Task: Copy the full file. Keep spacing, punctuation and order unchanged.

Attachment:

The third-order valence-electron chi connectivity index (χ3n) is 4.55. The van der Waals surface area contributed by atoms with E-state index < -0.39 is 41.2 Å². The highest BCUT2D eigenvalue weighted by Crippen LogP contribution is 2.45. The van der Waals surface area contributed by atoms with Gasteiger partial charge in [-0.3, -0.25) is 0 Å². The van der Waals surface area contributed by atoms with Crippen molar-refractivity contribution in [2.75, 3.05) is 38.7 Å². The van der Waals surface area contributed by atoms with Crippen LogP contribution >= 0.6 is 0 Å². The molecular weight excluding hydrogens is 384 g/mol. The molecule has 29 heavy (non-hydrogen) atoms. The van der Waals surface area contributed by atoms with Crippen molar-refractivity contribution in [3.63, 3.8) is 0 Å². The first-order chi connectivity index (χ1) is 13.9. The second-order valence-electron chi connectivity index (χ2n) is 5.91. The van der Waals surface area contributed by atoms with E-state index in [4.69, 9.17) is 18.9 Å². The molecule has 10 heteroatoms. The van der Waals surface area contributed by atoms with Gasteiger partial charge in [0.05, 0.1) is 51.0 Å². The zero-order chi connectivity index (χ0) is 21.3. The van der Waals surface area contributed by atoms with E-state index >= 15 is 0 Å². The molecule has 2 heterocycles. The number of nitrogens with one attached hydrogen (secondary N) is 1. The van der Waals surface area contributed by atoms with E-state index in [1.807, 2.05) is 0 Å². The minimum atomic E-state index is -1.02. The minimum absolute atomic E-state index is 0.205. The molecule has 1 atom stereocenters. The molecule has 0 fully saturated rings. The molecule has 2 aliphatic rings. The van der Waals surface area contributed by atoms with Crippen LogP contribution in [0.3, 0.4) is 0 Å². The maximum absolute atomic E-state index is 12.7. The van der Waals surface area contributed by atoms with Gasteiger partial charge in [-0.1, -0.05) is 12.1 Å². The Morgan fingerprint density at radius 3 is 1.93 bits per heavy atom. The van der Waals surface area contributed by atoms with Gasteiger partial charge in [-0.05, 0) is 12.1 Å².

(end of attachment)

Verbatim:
The third-order valence-electron chi connectivity index (χ3n) is 4.55. The van der Waals surface area contributed by atoms with E-state index < -0.39 is 41.2 Å². The highest BCUT2D eigenvalue weighted by Crippen LogP contribution is 2.45. The van der Waals surface area contributed by atoms with Gasteiger partial charge in [-0.3, -0.25) is 0 Å². The van der Waals surface area contributed by atoms with Crippen molar-refractivity contribution in [2.75, 3.05) is 38.7 Å². The van der Waals surface area contributed by atoms with Crippen LogP contribution >= 0.6 is 0 Å². The molecular weight excluding hydrogens is 384 g/mol. The molecule has 29 heavy (non-hydrogen) atoms. The van der Waals surface area contributed by atoms with Crippen molar-refractivity contribution in [3.63, 3.8) is 0 Å². The first-order chi connectivity index (χ1) is 13.9. The second-order valence-electron chi connectivity index (χ2n) is 5.91. The van der Waals surface area contributed by atoms with E-state index in [4.69, 9.17) is 18.9 Å². The molecule has 10 heteroatoms. The van der Waals surface area contributed by atoms with Gasteiger partial charge in [0.05, 0.1) is 51.0 Å². The zero-order chi connectivity index (χ0) is 21.3. The van der Waals surface area contributed by atoms with E-state index >= 15 is 0 Å². The molecule has 2 heterocycles. The number of nitrogens with one attached hydrogen (secondary N) is 1. The van der Waals surface area contributed by atoms with E-state index in [1.807, 2.05) is 0 Å². The minimum atomic E-state index is -1.02. The minimum absolute atomic E-state index is 0.205. The molecule has 1 atom stereocenters. The molecule has 0 fully saturated rings. The molecule has 2 aliphatic rings. The van der Waals surface area contributed by atoms with Crippen LogP contribution in [0.3, 0.4) is 0 Å². The maximum absolute atomic E-state index is 12.7. The van der Waals surface area contributed by atoms with Gasteiger partial charge in [-0.1, -0.05) is 12.1 Å². The Morgan fingerprint density at radius 3 is 1.93 bits per heavy atom. The van der Waals surface area contributed by atoms with Gasteiger partial charge in [-0.05, 0) is 12.1 Å².